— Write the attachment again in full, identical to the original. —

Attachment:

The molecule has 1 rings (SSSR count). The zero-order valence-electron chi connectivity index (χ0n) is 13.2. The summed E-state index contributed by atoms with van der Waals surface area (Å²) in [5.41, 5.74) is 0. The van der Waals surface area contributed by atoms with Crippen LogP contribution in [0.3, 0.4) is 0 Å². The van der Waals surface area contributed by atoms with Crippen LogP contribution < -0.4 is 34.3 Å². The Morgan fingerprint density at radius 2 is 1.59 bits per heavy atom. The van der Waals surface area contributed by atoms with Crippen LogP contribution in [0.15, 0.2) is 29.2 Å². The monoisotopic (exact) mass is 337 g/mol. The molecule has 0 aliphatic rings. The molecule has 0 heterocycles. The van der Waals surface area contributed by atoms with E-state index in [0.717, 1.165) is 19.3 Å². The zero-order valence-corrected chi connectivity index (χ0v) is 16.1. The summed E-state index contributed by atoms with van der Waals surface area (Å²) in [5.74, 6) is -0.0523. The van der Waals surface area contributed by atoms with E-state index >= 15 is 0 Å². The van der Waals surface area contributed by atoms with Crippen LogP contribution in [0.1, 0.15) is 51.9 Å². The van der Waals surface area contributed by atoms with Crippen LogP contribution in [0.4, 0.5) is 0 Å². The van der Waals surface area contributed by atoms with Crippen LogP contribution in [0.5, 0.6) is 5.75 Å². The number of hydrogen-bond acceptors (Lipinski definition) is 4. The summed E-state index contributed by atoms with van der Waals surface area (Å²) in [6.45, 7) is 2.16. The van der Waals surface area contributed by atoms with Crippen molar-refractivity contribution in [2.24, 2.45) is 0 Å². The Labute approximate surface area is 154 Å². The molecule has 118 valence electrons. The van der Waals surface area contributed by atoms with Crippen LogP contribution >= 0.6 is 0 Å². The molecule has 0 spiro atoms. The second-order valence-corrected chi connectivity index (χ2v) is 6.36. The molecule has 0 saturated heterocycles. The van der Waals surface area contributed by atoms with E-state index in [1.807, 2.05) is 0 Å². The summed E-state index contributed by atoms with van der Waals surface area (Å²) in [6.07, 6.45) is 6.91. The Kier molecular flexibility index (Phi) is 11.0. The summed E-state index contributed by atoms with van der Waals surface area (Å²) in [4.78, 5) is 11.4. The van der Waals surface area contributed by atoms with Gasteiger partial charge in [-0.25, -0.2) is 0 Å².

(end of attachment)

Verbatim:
The molecule has 1 rings (SSSR count). The zero-order valence-electron chi connectivity index (χ0n) is 13.2. The summed E-state index contributed by atoms with van der Waals surface area (Å²) in [5.41, 5.74) is 0. The van der Waals surface area contributed by atoms with Crippen LogP contribution in [0.3, 0.4) is 0 Å². The van der Waals surface area contributed by atoms with Crippen LogP contribution < -0.4 is 34.3 Å². The Morgan fingerprint density at radius 2 is 1.59 bits per heavy atom. The van der Waals surface area contributed by atoms with Crippen LogP contribution in [0.15, 0.2) is 29.2 Å². The monoisotopic (exact) mass is 337 g/mol. The molecule has 0 aliphatic rings. The molecule has 0 heterocycles. The van der Waals surface area contributed by atoms with E-state index in [0.717, 1.165) is 19.3 Å². The zero-order valence-corrected chi connectivity index (χ0v) is 16.1. The summed E-state index contributed by atoms with van der Waals surface area (Å²) in [5.74, 6) is -0.0523. The van der Waals surface area contributed by atoms with E-state index >= 15 is 0 Å². The van der Waals surface area contributed by atoms with Crippen LogP contribution in [0.1, 0.15) is 51.9 Å². The van der Waals surface area contributed by atoms with Crippen LogP contribution in [0.4, 0.5) is 0 Å². The van der Waals surface area contributed by atoms with Crippen LogP contribution in [0.5, 0.6) is 5.75 Å². The number of hydrogen-bond acceptors (Lipinski definition) is 4. The summed E-state index contributed by atoms with van der Waals surface area (Å²) in [6.45, 7) is 2.16. The van der Waals surface area contributed by atoms with Crippen molar-refractivity contribution in [2.24, 2.45) is 0 Å². The Labute approximate surface area is 154 Å². The molecule has 118 valence electrons. The van der Waals surface area contributed by atoms with Crippen LogP contribution >= 0.6 is 0 Å². The molecule has 0 spiro atoms. The second-order valence-corrected chi connectivity index (χ2v) is 6.36. The molecule has 0 saturated heterocycles. The van der Waals surface area contributed by atoms with E-state index in [1.807, 2.05) is 0 Å². The summed E-state index contributed by atoms with van der Waals surface area (Å²) in [6.07, 6.45) is 6.91. The Kier molecular flexibility index (Phi) is 11.0. The summed E-state index contributed by atoms with van der Waals surface area (Å²) in [4.78, 5) is 11.4. The van der Waals surface area contributed by atoms with Gasteiger partial charge in [-0.25, -0.2) is 0 Å².